The government has yet to finalize its report on multiple discoveries of ancient remains at the future Marine base in Dededo, but there is a glut of online resources filled with information about pre-historic burials on Guam, acting state historic preservation officer Carlotta Leon Guerrero said.
“There’s a ton of information out there that is not well known and could help inform people hungry for knowledge about our ancestors,” Leon Guerrero said, reacting to Sen. Telena Nelson’s inquiry about the status of archeological finds at the military construction sites in U.S. Marine Corps Base Camp Blaz.
Nelson, chair of the legislative committee on historic preservation, said her office has not received any updates on recent archeological discoveries.
More than a dozen ancient burials were reported by the agency last year but Nelson said there was a dearth of information on the result of any archeological studies.
“It has come to our community’s attention that in recent months, there have been additional discoveries of human remains at the future Marine Corps Base, but there has been very little information disclosed about these discoveries, including the condition in which they were found and what action was taken with them,” Nelson said.
“It is important to remember that this construction site is not only the site of the future Marine Corps Base, but it is also a living museum containing significant Chamoru artifacts, remnants of the ancient village of Måguak (Magua’), and the remains of our ancestors who lived and were laid to eternal rest there,” she added.
The senator on Thursday sent a Sunshine Act request to Leon Guerrero seeking a preliminary report on last year’s discoveries.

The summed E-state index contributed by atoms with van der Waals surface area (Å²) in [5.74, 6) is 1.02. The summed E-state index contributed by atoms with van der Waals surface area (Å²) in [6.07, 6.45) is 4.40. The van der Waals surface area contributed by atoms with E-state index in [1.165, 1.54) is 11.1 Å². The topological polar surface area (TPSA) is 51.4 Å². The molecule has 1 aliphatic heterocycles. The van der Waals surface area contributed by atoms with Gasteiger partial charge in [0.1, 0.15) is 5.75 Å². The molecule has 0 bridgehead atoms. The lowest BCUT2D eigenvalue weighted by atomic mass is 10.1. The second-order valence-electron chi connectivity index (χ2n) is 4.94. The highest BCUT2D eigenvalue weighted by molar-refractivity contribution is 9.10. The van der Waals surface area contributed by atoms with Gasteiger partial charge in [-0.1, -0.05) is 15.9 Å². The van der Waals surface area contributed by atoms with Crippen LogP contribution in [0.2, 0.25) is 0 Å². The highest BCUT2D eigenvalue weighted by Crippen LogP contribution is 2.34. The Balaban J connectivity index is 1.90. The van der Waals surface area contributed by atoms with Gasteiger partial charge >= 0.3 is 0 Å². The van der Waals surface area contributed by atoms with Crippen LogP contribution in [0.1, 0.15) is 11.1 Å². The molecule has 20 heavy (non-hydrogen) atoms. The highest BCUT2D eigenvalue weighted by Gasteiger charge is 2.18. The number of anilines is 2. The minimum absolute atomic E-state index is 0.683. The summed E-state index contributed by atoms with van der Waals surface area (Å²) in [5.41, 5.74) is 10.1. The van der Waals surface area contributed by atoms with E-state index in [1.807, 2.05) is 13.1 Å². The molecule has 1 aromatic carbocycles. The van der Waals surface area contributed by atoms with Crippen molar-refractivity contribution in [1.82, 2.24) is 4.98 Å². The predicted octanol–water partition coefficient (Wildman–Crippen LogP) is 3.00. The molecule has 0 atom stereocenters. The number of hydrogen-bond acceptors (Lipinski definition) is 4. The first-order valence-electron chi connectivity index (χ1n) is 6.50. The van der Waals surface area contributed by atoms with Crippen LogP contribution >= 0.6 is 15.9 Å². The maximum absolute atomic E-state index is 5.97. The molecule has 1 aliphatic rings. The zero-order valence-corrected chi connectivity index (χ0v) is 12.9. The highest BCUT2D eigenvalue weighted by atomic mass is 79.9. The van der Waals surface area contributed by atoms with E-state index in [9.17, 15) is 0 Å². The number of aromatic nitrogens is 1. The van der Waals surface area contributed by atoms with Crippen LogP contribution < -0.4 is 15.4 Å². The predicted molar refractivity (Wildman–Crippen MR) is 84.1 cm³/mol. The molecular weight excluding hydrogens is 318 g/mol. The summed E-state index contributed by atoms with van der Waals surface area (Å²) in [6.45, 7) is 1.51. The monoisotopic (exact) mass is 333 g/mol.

Pending the availability of SHPO report, Leon Guerrero suggested available resources that can be found online.
“One report has pictures of a young man found with 10 spear points in his body skeleton,” she said. “Spears were made from human bones. There is also information on nine people buried in canoes.”
At the legislature, Nelson said that with more ancient remains getting dug up from centuries of undisturbed peace, “it is only proper for our people to engage our spirit of inafa’maolek and extend our cultural practice of showing respect.”
Meanwhile, the Joint Information Center said the Department of Defense has “a history of constructive cooperation” with SHPO that “allows the military to accomplish its missions responsibly, deliberately, and with the utmost respect for Guam's rich cultural heritage and environmental resources.”
JRM said the military will “continue to extensively work with GovGuam, SHPO, federal and local agencies to ensure responsible and deliberate construction planning and execution activities in the future.”
JRM said since the onset of the U.S. Marine Corps relocation program, the military has been in strict adherence to the National Historic Preservation Act, the 2011 Programmatic Agreement, and federal law.
During an informational briefing at the legislature in the summer last year, SHPO disclosed that, along with human remains, diggings at the Camp Blaz's Magua site netted lusong, earth ovens, tools, pottery, and other artifacts from the latte period.
Prior to being cleared, Magua was listed as a site eligible for the National Register of Historic Places, and is located near a fresh water source, inland from the cliffs above the ancient village of Haputo.